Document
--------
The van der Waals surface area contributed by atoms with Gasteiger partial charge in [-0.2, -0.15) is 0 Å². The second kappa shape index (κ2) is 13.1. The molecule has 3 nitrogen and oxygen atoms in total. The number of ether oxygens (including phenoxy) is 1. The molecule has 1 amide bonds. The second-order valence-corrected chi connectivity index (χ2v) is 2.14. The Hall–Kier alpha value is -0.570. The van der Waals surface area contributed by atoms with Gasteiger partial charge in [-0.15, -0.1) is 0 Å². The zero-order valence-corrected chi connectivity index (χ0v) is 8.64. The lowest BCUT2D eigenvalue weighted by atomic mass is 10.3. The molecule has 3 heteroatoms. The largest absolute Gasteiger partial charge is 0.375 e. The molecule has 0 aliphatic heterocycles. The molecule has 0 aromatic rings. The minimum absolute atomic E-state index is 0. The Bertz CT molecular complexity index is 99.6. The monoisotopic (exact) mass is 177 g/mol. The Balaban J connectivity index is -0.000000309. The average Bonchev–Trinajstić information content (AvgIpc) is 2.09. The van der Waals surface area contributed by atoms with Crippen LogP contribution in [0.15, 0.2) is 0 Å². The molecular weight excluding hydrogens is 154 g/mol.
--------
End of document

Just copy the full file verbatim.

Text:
The van der Waals surface area contributed by atoms with Gasteiger partial charge in [-0.2, -0.15) is 0 Å². The second kappa shape index (κ2) is 13.1. The molecule has 3 nitrogen and oxygen atoms in total. The number of ether oxygens (including phenoxy) is 1. The molecule has 1 amide bonds. The second-order valence-corrected chi connectivity index (χ2v) is 2.14. The Hall–Kier alpha value is -0.570. The van der Waals surface area contributed by atoms with Gasteiger partial charge in [-0.15, -0.1) is 0 Å². The zero-order valence-corrected chi connectivity index (χ0v) is 8.64. The lowest BCUT2D eigenvalue weighted by atomic mass is 10.3. The molecule has 3 heteroatoms. The largest absolute Gasteiger partial charge is 0.375 e. The molecule has 0 aliphatic heterocycles. The molecule has 0 aromatic rings. The minimum absolute atomic E-state index is 0. The Bertz CT molecular complexity index is 99.6. The monoisotopic (exact) mass is 177 g/mol. The Balaban J connectivity index is -0.000000309. The average Bonchev–Trinajstić information content (AvgIpc) is 2.09. The van der Waals surface area contributed by atoms with Crippen LogP contribution in [0.15, 0.2) is 0 Å². The molecular weight excluding hydrogens is 154 g/mol.